Thursday marks World AIDS Day, which is observed every December 1 under a proclamation issued by President Bill Clinton in 1995. The George W. Bush administration made AIDS a major part of its agenda, creating 2002’s Global Fund to Fight AIDS, Malaria and Tuberculosis,and 2003's President's Emergency Plan for AIDS Relief, known as PEPFAR. These initiatives sought to improve AIDS prevention and treatment in Africa, where the epidemic had hit the hardest. In a Wall Street Journal op-ed Thursday, President Bush defended his foreign aid programs, saying,
No nation can solve all the problems of the world. But a nation that believes human dignity is universal—that affirms that all men and women are created equal—will do what it can. In the U.S., foreign humanitarian assistance, including AIDS relief, represents less than 1% of our federal budget. It is not the cause of our fiscal problems. Reducing our commitment would only succeed in increasing the sum of suffering.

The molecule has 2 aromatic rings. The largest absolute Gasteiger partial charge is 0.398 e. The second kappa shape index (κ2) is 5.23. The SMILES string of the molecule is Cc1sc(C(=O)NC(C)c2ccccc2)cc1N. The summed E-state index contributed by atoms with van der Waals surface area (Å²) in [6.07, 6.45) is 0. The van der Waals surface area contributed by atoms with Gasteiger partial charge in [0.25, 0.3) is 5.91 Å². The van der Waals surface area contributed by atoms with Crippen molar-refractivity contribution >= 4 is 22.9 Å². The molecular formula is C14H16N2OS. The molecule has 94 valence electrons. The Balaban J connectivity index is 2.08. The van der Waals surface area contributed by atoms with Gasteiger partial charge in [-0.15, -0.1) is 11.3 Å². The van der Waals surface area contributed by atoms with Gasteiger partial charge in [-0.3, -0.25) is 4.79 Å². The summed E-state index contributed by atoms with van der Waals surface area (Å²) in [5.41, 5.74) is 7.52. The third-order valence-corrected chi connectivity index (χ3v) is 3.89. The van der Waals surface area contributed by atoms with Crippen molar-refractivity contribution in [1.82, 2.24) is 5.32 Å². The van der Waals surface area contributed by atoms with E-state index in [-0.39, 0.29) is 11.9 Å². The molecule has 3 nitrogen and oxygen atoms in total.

President Barack Obama also used Thursday as on opportunity to call attention to AIDS, announcing that his administration will ramp up efforts to combat the disease worldwide. He raised the goal of number of AIDS sufferers to be provided with treatments from 4 million to 6 million people. He vowed to increase domestic spending on AIDS by $50 million. White House officials insist that the money will come from existing budgets and thus will not require congressional approval. "We can beat this disease. We can win this fight. We just have to keep at it, today, tomorrow, and every day until we get to zero," said Obama at a World AIDS Day event where he was joined by President Bush via satellite. The renewed attention to fighting AIDS comes at a time of dire fiscal obstacles for the United States, with priorities cutting—not increasing—federal spending usually dominating the political discourse.
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